68 years old female presents with an increase in airways' mucus production within last few days.
Patient has severe dyspnea at rest and exertion (can't speak almost at all), and has thick airways' mucus production.
Review of systems: She has severe cough, has history of fevers, and had no contact with others with signs or symptoms of infection.
Patient history revealed that patient has not been on dialysis, has not been living in a nursing home or other long-term care facility, and has not been hospitalized for more than 48 hours within the preceding 90 days. Additionally she has not been using any IV antibiotics within last 30 days.
Social history revealed that patient has 24 pack-years history of smoking, and has no risk for exposure to COVID-19 (SARS-CoV-2).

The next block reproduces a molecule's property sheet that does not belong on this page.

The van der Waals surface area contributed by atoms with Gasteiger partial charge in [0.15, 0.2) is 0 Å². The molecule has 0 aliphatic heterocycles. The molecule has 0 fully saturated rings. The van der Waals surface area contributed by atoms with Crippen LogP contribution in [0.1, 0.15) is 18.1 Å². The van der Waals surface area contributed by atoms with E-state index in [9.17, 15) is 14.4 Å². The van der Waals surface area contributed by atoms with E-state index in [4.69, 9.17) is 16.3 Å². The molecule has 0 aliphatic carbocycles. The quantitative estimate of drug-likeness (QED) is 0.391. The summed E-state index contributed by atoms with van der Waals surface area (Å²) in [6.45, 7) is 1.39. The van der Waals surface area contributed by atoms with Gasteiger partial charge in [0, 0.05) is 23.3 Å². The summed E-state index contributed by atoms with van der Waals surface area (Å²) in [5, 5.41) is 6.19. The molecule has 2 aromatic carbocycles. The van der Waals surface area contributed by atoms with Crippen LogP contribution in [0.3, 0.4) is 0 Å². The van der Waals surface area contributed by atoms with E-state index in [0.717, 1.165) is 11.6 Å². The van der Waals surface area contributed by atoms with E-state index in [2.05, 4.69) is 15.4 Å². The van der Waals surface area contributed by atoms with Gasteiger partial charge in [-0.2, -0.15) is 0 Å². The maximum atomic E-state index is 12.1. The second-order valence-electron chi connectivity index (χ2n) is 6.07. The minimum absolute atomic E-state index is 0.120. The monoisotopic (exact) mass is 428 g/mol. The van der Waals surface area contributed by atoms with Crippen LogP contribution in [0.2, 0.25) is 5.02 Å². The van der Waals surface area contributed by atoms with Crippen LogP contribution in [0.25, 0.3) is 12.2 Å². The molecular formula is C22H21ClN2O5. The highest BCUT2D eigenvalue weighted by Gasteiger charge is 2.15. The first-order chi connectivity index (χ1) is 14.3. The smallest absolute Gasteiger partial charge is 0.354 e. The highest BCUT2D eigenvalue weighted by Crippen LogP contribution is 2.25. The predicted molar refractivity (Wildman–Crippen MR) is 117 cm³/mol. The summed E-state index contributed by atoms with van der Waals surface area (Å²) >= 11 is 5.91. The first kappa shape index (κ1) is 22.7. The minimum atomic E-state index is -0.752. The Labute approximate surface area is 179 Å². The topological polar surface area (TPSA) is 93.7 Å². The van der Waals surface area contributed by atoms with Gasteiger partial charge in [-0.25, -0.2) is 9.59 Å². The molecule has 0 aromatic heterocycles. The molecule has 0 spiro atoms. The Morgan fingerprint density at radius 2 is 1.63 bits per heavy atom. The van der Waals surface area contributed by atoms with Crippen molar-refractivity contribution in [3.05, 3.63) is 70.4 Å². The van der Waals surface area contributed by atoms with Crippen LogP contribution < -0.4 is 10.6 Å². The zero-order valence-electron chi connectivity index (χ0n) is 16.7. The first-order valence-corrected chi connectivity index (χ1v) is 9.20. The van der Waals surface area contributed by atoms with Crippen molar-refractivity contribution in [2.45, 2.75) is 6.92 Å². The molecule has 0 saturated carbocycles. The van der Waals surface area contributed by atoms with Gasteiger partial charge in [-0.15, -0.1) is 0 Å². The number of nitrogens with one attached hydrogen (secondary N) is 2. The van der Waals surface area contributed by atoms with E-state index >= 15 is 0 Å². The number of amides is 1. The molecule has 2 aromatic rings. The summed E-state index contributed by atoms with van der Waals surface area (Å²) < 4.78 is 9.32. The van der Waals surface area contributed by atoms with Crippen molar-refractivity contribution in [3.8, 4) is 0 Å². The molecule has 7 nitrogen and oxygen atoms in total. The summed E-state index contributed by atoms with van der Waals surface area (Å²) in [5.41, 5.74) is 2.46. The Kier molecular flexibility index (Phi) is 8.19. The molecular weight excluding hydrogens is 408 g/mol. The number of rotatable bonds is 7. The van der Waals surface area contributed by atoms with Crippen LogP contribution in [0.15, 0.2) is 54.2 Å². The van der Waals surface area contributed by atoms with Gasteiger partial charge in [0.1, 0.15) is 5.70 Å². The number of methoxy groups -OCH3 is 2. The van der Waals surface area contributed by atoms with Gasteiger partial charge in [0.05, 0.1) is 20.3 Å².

There is no relevant family history.
Physical examination: blood pressure 136/70 mmHg, heart rate of 70/min, temperature of 39.1 C (102.4 F), respiratory rate of 15/min, BMI of 19.44 kg/m2, and oxygen arterial saturation 98% on room air. Lungs' auscultation is positive for grossly asymmetric scattered inspiratory rales, mostly at the right base, is negative for decrease in breath sounds, is negative for wheezing, and is negative for rhonchi.
Serum procalcitonin (PCT) is 1.61 ng/ml (mcg/l). Blood white cells (WBC) is 19879 /ul. Chest x-ray shows no pleural effusion, and revealed no focal infiltrate.
What is the most probable diagnosis?
The most likely diagnosis is community-acquired pneumonia (CAP), as there was no exposure to COVID-19 or healthcare. Even though chest x-ray doesn't show infiltrate (many times imaging lags behind after diagnosis and presentation of pneumonia) patient has worrisome mucus, dyspnea, fever, elevated PCT, elevated WBC, and rales on auscultation.
In acute bronchitis patients typically have normal or mildly elevated PCT and WBC, but most importantly they rarely have rales on auscultation.